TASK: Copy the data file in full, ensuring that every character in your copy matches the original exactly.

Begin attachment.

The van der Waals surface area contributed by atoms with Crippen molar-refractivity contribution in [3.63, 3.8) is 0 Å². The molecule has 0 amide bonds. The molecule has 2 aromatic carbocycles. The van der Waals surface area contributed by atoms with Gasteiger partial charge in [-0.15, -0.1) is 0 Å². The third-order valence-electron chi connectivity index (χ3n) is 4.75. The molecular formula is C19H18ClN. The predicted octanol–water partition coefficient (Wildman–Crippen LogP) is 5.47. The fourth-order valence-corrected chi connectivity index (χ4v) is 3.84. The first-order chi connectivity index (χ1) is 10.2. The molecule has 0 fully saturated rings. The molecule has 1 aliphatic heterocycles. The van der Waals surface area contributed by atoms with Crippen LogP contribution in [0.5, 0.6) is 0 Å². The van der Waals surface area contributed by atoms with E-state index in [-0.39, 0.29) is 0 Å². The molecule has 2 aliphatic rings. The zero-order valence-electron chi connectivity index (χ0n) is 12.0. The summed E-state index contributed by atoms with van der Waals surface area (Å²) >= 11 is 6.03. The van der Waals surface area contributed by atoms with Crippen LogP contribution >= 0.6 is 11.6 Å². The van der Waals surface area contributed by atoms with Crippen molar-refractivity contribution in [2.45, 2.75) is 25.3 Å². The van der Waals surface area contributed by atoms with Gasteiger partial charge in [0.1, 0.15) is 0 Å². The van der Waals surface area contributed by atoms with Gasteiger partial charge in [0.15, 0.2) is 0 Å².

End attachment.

The van der Waals surface area contributed by atoms with Crippen molar-refractivity contribution in [3.63, 3.8) is 0 Å². The molecule has 0 amide bonds. The molecule has 2 aromatic carbocycles. The van der Waals surface area contributed by atoms with Gasteiger partial charge in [-0.15, -0.1) is 0 Å². The third-order valence-electron chi connectivity index (χ3n) is 4.75. The molecular formula is C19H18ClN. The predicted octanol–water partition coefficient (Wildman–Crippen LogP) is 5.47. The fourth-order valence-corrected chi connectivity index (χ4v) is 3.84. The first-order chi connectivity index (χ1) is 10.2. The molecule has 0 fully saturated rings. The molecule has 1 aliphatic heterocycles. The van der Waals surface area contributed by atoms with Crippen LogP contribution in [0.5, 0.6) is 0 Å². The van der Waals surface area contributed by atoms with E-state index in [-0.39, 0.29) is 0 Å². The molecule has 2 aliphatic rings. The zero-order valence-electron chi connectivity index (χ0n) is 12.0. The summed E-state index contributed by atoms with van der Waals surface area (Å²) >= 11 is 6.03. The van der Waals surface area contributed by atoms with Crippen LogP contribution >= 0.6 is 11.6 Å². The van der Waals surface area contributed by atoms with Crippen molar-refractivity contribution in [2.45, 2.75) is 25.3 Å². The van der Waals surface area contributed by atoms with Gasteiger partial charge in [0.1, 0.15) is 0 Å². The van der Waals surface area contributed by atoms with Gasteiger partial charge in [0.15, 0.2) is 0 Å².